COPENHAGEN (Reuters) - The picture shows a group of young men sitting on the floor in a bedroom in western Denmark, two of them checking phones, one smoking a shisha pipe, all of them killing time as they wait to see if they will be sent back to Iran.
The shot is part of a photo essay by Reuters’ Andrew Kelly taken during a visit to Kaershovedgaard, once a prison, now a state “departure center”, a last staging post for migrants whose applications to stay have been rejected.
Many reporting assignments are over in minutes or hours. This one - to get an insight into the rarely seen end stages of the asylum process - took a month.
First there was the slow business of building up trust with refugee rights groups and authorities, sending them emails, setting out what Reuters wanted to do.
Reuters’ requests came at a particularly charged point in the immigration debate in Denmark, where mainstream parties across the left-right divide have tightened controls, and far-right groups have raised their rhetoric.
“The groundwork I did before I arrived helped,” said Kelly. “Human rights agencies ... put me in touch with a resident there with a good word or two and I went from there.”
That got Kelly and reporter Andreas Mortensen an invitation to the fenced-off facility about four hours by road and ferry from Copenhagen, though things got off to a rocky start.
Staff initially barred Kelly from entering, saying he was expected weeks later. They relented but then said he could only take pictures of the man who had made the invitation, only in his room, to protect the privacy of the rest of the residents.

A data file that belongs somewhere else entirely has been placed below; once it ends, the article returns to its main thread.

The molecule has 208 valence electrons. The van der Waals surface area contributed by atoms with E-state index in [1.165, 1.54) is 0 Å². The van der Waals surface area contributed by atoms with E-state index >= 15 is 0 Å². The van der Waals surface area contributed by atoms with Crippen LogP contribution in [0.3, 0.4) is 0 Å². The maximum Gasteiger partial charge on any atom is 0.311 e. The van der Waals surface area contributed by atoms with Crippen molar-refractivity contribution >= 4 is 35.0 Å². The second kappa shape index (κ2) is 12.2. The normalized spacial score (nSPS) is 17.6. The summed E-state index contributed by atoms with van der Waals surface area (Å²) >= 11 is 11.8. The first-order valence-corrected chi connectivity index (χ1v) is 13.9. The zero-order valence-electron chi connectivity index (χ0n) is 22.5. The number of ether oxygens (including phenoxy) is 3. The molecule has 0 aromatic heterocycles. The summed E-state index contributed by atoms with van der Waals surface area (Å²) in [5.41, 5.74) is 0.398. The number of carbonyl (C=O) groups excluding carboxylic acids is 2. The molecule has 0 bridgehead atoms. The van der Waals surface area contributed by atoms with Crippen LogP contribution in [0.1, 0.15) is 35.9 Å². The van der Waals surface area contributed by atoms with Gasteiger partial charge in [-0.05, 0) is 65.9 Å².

“I explained the scope of the piece ... and negotiated shooting in other situations as long as I had the permission of everyone who appeared in my photos and video,” Kelly said.
The head of the center “was happy with this except for a few of the busy public spaces like the canteen, the wood shop and the art class.”
Kelly also showed the staff his earlier work documenting immigrant communities in Denmark. “It showed that I was there to respectfully work with my subjects and not abuse their situation to create a sensationalist hit piece.”
He ended up spending three days there - arriving as soon as the gates opened at 10 a.m. and leaving at 9 p.m. - then a fourth day accompanying residents to a church meeting in a nearby town.
Mortensen talked to residents by phone and got the train over for a day of face-to-face interviews.
The coverage captured daily routines that had descended into rounds of waiting - hours upon hours of hanging out in corridors, staring through windows and smoking in doorways as legal appeals ground on miles away in the capital.
Many residents had kept the transcripts and statements that they said showed they had suffered hardships at home.
There was no way Reuters could verify those accounts from Denmark. The clearest thing to do was to record what they said and, just as straightforwardly, report on the responses from the authorities.
But the end of the stay Mortensen and Kelly had spoken to more than 20 residents - too many to fit into one article.
“I felt terrible about some people that we had to leave out,” said Kelly. “So many of the stories I heard were heartbreaking. A few still haunt me.”
Photo essay: reut.rs/2KcpVmS
Editing by Andrew Heavens